By Chris Kieffer/NEMS Daily Journal
TUPELO – Since Mississippi changed its state test four years ago, the Lee County school district has improved its results on those tests each year.
While those gains have not bumped the school district up any levels in the state’s ranking system, Superintendent Mike Scott said that the growth has been significant.
“We are very pleased,” Scott said. “Our teachers have developed a plan, and they are following that plan.”
The school district was ranked Successful, according to unofficial school rankings released by the Mississippi Department of Education on Tuesday. Those results are expected to become official on Friday when the State Board of Education votes on them.
Successful is the third highest of the seven levels in Mississippi’s accountability model. It is the only ranking Lee County has had during the three years the state has used the current system to rank its schools.
But during that time, the district has seen a large rise in its Quality of Distribution Index. The QDI, which is based upon student scores on state standardized tests, is one of two indicators used to determine a school’s ranking. The other is whether the school meets its growth target, which measures whether all students improve as much as expected.
Over the past four years, Lee County has improved its QDI by 23 points from 139 to 162. This year, the district improved by four points from last year.
“We are pleased,” said Casey Dye, Lee County’s director of federal programs. “There is always room for improvement and you always want to do better, but we are pleased overall.”
Lee County has also met its growth target in each of the three years that has been measured.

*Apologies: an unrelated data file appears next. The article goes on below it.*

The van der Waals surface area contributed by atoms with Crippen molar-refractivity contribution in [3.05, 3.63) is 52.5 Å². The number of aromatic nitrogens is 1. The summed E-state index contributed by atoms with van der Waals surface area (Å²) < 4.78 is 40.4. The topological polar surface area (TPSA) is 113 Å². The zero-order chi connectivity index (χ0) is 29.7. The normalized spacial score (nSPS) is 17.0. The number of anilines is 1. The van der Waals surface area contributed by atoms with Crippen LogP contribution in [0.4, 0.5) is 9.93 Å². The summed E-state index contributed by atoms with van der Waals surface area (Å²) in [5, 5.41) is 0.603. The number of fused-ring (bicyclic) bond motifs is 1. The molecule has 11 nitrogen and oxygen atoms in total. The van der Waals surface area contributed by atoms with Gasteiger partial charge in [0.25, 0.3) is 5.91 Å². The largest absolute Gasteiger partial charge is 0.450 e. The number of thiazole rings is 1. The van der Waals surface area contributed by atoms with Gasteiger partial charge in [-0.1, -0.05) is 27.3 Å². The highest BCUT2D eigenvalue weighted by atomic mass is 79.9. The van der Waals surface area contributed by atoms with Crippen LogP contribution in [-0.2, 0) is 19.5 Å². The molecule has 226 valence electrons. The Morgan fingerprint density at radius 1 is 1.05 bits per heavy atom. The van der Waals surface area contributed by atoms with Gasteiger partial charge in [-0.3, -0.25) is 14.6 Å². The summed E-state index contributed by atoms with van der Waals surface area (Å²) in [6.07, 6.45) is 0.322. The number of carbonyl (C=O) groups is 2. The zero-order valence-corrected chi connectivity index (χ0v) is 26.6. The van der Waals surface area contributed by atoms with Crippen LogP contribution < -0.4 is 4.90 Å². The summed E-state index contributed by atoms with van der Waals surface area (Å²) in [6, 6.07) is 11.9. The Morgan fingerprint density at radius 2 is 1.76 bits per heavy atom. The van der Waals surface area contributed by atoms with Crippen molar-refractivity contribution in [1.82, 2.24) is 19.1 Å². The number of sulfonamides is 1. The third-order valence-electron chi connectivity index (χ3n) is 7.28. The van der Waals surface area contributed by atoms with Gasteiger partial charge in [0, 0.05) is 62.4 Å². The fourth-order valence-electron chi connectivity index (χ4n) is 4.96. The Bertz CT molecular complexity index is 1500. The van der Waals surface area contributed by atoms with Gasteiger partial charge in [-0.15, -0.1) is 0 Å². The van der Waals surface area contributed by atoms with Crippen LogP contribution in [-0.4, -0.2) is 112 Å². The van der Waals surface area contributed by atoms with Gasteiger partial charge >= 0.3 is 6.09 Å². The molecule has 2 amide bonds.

“I think our teachers really do a good job of identifying those kids that are borderline,” Scott said. “I think the interventions they put in place make a difference. They really move kids from one level to the next, and the purpose of all of this is moving students.”
The district has five schools ranked High Performing, the second highest level. Those schools are Saltillo Elementary, Guntown Middle, Saltillo High School, Mooreville Middle and Mooreville High School.
Last year, Lee County had four High Performing schools.
Meanwhile, Shannon High School saw its QDI grow by 27 points, while Verona Elementary’s rose by 16 points and Shannon Middle’s did so by 14 points. QDI is measured on a scale between 0 and 300.
Saltillo High dropped by 11 points, but still had the highest QDI in the district at 213.
Two district schools were ranked Successful and two were ranked Academic Watch, the fourth level. Verona and Planersville Middle were ranked Low Performing, the fifth of the seven tiers.
Scott said one key for the district’s success has been having teachers from all of its schools collaborate and plan together. Testing coordinator Debbie Jones said the district will utilize its teacher training sessions as it tries to continue its improvement.
“High Performing is our goal, but I like the way we have grown consistently,” Scott said. “It has not been a jump and a fall back. It has been consistent growth, and I think that means there is good instruction every day, every year in this district….When we reach High Performing, it will be with stability.”